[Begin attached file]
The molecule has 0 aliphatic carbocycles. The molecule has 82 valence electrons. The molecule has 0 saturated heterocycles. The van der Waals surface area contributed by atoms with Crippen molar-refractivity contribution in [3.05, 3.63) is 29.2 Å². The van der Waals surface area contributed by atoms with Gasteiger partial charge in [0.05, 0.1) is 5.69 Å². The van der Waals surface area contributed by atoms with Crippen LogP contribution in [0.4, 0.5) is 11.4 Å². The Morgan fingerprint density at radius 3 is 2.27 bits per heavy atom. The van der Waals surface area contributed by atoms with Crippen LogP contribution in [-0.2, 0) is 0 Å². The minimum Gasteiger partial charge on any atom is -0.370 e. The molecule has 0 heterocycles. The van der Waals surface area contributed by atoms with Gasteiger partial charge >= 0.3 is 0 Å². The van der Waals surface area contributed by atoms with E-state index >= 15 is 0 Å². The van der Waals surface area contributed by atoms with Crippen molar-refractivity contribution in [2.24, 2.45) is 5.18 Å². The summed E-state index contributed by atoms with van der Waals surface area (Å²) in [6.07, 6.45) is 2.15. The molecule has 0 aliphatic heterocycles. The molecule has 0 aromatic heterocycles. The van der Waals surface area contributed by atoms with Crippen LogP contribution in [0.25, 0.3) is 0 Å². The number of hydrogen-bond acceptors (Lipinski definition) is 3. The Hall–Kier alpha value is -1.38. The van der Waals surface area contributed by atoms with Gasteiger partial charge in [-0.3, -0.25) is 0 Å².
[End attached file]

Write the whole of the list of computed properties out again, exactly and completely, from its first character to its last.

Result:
The molecule has 0 aliphatic carbocycles. The molecule has 82 valence electrons. The molecule has 0 saturated heterocycles. The van der Waals surface area contributed by atoms with Crippen molar-refractivity contribution in [3.05, 3.63) is 29.2 Å². The van der Waals surface area contributed by atoms with Gasteiger partial charge in [0.05, 0.1) is 5.69 Å². The van der Waals surface area contributed by atoms with Crippen LogP contribution in [0.4, 0.5) is 11.4 Å². The Morgan fingerprint density at radius 3 is 2.27 bits per heavy atom. The van der Waals surface area contributed by atoms with Crippen LogP contribution in [-0.2, 0) is 0 Å². The minimum Gasteiger partial charge on any atom is -0.370 e. The molecule has 0 heterocycles. The van der Waals surface area contributed by atoms with Gasteiger partial charge >= 0.3 is 0 Å². The van der Waals surface area contributed by atoms with E-state index >= 15 is 0 Å². The van der Waals surface area contributed by atoms with Crippen molar-refractivity contribution in [2.24, 2.45) is 5.18 Å². The summed E-state index contributed by atoms with van der Waals surface area (Å²) in [6.07, 6.45) is 2.15. The molecule has 0 aliphatic heterocycles. The molecule has 0 aromatic heterocycles. The van der Waals surface area contributed by atoms with Crippen LogP contribution in [0.25, 0.3) is 0 Å². The number of hydrogen-bond acceptors (Lipinski definition) is 3. The Hall–Kier alpha value is -1.38. The van der Waals surface area contributed by atoms with Gasteiger partial charge in [-0.3, -0.25) is 0 Å².